Meeting the challenge of attracting more people to events and having them come back for more comes down to strategic content development. That was the message from three marketing-event veterans on a September 22 webinar hosted by the American Marketing Association and Notified, a cloud-based provider of event-platform and -measurement tools.
The trio—Michelle Goodall, chief marketing officer at Guild; Sunnary Sam, senior marketing manager, global demand design center at VMware; and Dan Lotzof, chief revenue officer and chief of staff at Notified—agreed that each event agenda should have a customer-centric approach where participants’ job duties, personas, pain points, and needs dictate the content and the session formats. This requires focused pre-event research.
However, “because many events have a cross-section of attendee roles, personas, and goals, there is a tendency to try to please everyone and then the content becomes too vanilla to entice anyone,” Lotzof said. To avoid this, “you need a distinct point of view as you create content.” Pre-event research can find the overlapping needs and concerns of attendees who differ in their specific roles.
The panelists also suggested that sponsors be brought into the conversation around content creation early on. To fully understand sponsors’ needs, planners should ask for each sponsor’s specific reasons for attending the event as well as how each sponsor can help deliver value to attendees rather than simply try to sell them.
In fact, Lotzof said that “attendees are okay with being sold to [by the meeting host and sponsors alike] if they are getting value from the event. But you must choose those moments in the agenda wisely.”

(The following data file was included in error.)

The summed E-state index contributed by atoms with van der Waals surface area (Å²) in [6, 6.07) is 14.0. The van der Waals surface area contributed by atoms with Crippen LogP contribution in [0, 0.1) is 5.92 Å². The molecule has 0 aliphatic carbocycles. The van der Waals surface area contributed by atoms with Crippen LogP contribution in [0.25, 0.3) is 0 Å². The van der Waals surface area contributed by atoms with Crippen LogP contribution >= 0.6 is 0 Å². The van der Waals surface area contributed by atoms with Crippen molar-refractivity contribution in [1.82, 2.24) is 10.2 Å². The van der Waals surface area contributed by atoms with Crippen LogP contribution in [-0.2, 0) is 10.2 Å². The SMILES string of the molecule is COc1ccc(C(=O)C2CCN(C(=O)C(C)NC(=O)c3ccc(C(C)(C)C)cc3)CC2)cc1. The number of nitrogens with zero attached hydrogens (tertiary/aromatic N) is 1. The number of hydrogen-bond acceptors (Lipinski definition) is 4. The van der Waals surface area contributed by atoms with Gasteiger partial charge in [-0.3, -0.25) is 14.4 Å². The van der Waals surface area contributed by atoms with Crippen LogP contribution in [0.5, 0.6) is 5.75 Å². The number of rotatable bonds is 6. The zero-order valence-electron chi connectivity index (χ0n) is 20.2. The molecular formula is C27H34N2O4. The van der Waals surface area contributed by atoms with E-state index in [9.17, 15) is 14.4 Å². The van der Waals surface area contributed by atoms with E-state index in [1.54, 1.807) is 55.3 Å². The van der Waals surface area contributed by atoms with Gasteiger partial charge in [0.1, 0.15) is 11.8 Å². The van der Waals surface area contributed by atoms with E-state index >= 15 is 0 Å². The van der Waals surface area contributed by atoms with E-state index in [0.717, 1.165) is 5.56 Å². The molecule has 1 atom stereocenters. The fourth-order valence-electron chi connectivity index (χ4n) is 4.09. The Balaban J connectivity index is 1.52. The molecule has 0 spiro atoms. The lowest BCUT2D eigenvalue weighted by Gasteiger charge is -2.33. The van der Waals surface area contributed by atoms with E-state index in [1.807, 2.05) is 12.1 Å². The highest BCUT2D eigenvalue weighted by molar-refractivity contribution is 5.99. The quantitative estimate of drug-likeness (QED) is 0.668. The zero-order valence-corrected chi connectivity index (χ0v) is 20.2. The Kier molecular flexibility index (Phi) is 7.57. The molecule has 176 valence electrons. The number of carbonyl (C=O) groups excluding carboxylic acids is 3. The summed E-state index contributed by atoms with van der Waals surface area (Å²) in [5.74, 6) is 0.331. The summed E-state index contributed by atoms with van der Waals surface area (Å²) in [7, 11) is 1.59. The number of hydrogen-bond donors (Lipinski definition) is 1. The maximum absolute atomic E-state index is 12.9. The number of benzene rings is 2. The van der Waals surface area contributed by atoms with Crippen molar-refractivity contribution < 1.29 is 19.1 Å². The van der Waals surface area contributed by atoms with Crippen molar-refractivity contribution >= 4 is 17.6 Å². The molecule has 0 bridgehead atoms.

The Right Focuses and Formats
The panelists noted that pre-event research can not only uncover the topics that people want addressed, but also allow planners to change the focus of some sessions before the event. Asking attendees to either sign up in advance for breakout sessions or to rank their interest in each breakout session before the meeting gives the event host time to alter sessions that are ranking poorly.
If breakouts can’t be changed, an alternative is to create formats during meals and other networking opportunities that bring attendees together around specific topics that can be chosen in the days before the meeting. For instance, VMware’s Sunnary Sam suggested that planners have “birds of a feather” tables around the room during breakfast and lunch, where job titles or specific pain points are listed on a card at each table so that attendees (and even sponsors) can choose which conversation they want to be part of. Other tables can feature clients telling stories about their use of the event host’s product or service and how it helped them achieve their goals, along with a company rep to answer questions.
One other issue that’s top of mind for marketing-event planners in the post-pandemic environment is maximizing return on investment. With the rapid improvement in the quality of virtual events over the past two and half years, Lotzof said that planners and their executive stakeholders have new calculations to make. For example, “for a 500-person event, do you still bring everyone in person for, say, $3,000 each? Or do you bring in only the top 200 clients and prospects and spend $5,000 per person, then use the remaining money to build a high-quality virtual experience for the other 300 people?”